Has Finance finally become cool?
Future of Fintech The new CEO at Innovate Finance explains why financial technology is revolutionising the way we use our money. And why finance is suddenly more cool.
On May 14 Innovate Finance, a membership organisation representing dozens of financial start-ups and accelerators in the UK, named its new CEO just 8 months after it was launched in August.
Lawrence Wintermeyer, 30 years of experience in the sector as a consultant for the likes of Deloitte and EY and as the CEO of Integrasco, is the new man in charge.
Wintermeyer relishes the challenge: financial technology (also known as FinTech) is booming all over the world, and in London it found the perfect cradle to grow up. “If you consider the FinTech movement as a whole in 2013 it was about £4 billion, moving to £12 billion in 2014. There is a lot of momentum in it,” Wintermeyer says.
“Here in the UK, we have seen new ventures, new investors, capital being brought in. We have seen accelerators like Level 39, new start-ups and a whole new scene in London.”
FinTech is already receiving some attention from the big guns: “Santander has just created a special fund for accelerators, a sign that institutions are moving in,” says Wintermeyer.
“Other signs are legislative. The FCA is bringing up its new Project Innovate. The Treasury is engaged.”
Wintermeyer and several IF members have been invited to 10 Downing Street, to assist the Government to connect with this rising scene. More significantly, George Osborne was smiling on stage when IF launched.
“If the UK is going to dominate FinTech on the global scale it is time to execute. Ultimately what we want to do is give Silicon Valley and Wall Street a run for their money.”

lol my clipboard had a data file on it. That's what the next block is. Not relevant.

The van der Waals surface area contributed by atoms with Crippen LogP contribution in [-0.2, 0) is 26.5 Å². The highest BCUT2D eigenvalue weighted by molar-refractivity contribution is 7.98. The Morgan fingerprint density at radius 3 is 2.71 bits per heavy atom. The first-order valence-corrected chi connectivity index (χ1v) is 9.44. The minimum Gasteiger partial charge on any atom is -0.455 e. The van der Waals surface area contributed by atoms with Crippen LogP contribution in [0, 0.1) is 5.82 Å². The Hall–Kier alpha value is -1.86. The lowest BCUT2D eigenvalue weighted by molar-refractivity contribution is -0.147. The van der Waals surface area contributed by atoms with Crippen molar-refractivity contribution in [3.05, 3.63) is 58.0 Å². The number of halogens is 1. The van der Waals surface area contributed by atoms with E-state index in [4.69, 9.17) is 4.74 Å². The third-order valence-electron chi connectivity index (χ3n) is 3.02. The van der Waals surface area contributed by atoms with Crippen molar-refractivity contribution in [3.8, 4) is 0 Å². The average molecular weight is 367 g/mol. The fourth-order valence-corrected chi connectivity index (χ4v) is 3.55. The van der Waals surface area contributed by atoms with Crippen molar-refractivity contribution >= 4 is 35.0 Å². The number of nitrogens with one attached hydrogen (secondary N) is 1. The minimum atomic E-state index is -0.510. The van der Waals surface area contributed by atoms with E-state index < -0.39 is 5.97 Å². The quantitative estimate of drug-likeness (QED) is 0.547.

Bringing together the expertise of centuries of financial transactions and the hacking scene of the East End, London is at the core of the movement, but Wintermeyer believes FinTech is already seeding in other parts of the country: “Digital is not confined by geographical boundaries. London of course has been at the forefront for 300 years, the insurance sector is based here, in currency markets London is like no other place in the world. But you don't need to be tied there. Leeds and Edinburgh are particularly strong when it comes to finance. And they are just two cases.”
Looking for the companies that are changing the way we approach to finance, the first example that comes to mind is Transferwise, a foreign currency transfer application that has just been valued $1 billion in its latest founding round.
“It is a good poster child, absolutely,” says Wintermeyer. “Then there is nutmeg, a private wealth managing app, they have just been quoted by the Economist in a piece on investment advisors. yoyo is cool because it is like a virtual wallet that you can use to do small shopping, like buying lunch. It is used in 15 universities in the UK and has just raised £10 million to bring this technology to the US.”
What makes these companies successful, Wintermeyer believes, is the ability to engage and bring a vision. “The outcome that we are going to have in10 years will be like what Ryanair did to air travelling. Ryanair has not replaced the big players: what it has done is actually growing a whole new sector of the market that never was there because its prices are so low. Similarly, a whole new type of finance is going to emerge but nobody should feel threatened by it. Big banks are already reacting and they will survive, as national carriers did in the airways industry. And certainly it will all be at the advent of the consumer.”